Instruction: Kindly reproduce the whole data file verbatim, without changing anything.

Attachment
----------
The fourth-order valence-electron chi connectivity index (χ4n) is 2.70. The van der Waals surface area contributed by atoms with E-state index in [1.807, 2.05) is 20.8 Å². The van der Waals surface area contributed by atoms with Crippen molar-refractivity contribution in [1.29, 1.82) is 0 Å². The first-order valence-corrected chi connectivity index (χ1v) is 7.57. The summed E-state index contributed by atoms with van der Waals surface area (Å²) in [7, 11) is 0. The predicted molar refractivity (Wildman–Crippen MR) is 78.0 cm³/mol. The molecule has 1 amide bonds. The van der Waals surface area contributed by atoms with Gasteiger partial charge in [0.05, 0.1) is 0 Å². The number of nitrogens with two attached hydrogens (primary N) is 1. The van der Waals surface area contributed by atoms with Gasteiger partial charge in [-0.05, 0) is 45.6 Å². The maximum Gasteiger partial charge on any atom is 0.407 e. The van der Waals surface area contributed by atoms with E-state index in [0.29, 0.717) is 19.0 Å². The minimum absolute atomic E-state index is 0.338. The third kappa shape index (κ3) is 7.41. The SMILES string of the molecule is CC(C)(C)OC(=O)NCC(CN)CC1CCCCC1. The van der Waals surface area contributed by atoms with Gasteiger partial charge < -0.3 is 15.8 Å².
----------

The fourth-order valence-electron chi connectivity index (χ4n) is 2.70. The van der Waals surface area contributed by atoms with E-state index in [1.807, 2.05) is 20.8 Å². The van der Waals surface area contributed by atoms with Crippen molar-refractivity contribution in [1.29, 1.82) is 0 Å². The first-order valence-corrected chi connectivity index (χ1v) is 7.57. The summed E-state index contributed by atoms with van der Waals surface area (Å²) in [7, 11) is 0. The predicted molar refractivity (Wildman–Crippen MR) is 78.0 cm³/mol. The molecule has 1 amide bonds. The van der Waals surface area contributed by atoms with Gasteiger partial charge in [0.05, 0.1) is 0 Å². The number of nitrogens with two attached hydrogens (primary N) is 1. The van der Waals surface area contributed by atoms with Gasteiger partial charge in [-0.05, 0) is 45.6 Å². The maximum Gasteiger partial charge on any atom is 0.407 e. The van der Waals surface area contributed by atoms with E-state index in [0.29, 0.717) is 19.0 Å². The minimum absolute atomic E-state index is 0.338. The third kappa shape index (κ3) is 7.41. The SMILES string of the molecule is CC(C)(C)OC(=O)NCC(CN)CC1CCCCC1. The van der Waals surface area contributed by atoms with Gasteiger partial charge < -0.3 is 15.8 Å².